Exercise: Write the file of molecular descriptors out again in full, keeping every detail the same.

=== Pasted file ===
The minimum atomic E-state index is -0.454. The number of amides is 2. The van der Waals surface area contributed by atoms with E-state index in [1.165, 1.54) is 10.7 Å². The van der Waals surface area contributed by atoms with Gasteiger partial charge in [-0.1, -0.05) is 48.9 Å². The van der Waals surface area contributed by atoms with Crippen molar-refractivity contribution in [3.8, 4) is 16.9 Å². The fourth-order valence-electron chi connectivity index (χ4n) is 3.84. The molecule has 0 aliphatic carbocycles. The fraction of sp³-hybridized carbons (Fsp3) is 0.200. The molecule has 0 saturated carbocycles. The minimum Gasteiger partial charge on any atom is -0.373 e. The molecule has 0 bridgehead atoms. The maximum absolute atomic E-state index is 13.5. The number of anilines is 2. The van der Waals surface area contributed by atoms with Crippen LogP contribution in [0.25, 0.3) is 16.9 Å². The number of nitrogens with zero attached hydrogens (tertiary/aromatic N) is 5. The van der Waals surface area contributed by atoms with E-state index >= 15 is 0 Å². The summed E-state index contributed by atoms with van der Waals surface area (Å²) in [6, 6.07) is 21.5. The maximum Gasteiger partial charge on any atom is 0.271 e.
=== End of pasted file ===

The minimum atomic E-state index is -0.454. The number of amides is 2. The van der Waals surface area contributed by atoms with E-state index in [1.165, 1.54) is 10.7 Å². The van der Waals surface area contributed by atoms with Gasteiger partial charge in [-0.1, -0.05) is 48.9 Å². The van der Waals surface area contributed by atoms with Crippen molar-refractivity contribution in [3.8, 4) is 16.9 Å². The fourth-order valence-electron chi connectivity index (χ4n) is 3.84. The molecule has 0 aliphatic carbocycles. The fraction of sp³-hybridized carbons (Fsp3) is 0.200. The molecule has 0 saturated carbocycles. The minimum Gasteiger partial charge on any atom is -0.373 e. The molecule has 0 bridgehead atoms. The maximum absolute atomic E-state index is 13.5. The number of anilines is 2. The van der Waals surface area contributed by atoms with Crippen LogP contribution in [0.25, 0.3) is 16.9 Å². The number of nitrogens with zero attached hydrogens (tertiary/aromatic N) is 5. The van der Waals surface area contributed by atoms with E-state index >= 15 is 0 Å². The summed E-state index contributed by atoms with van der Waals surface area (Å²) in [6, 6.07) is 21.5. The maximum Gasteiger partial charge on any atom is 0.271 e.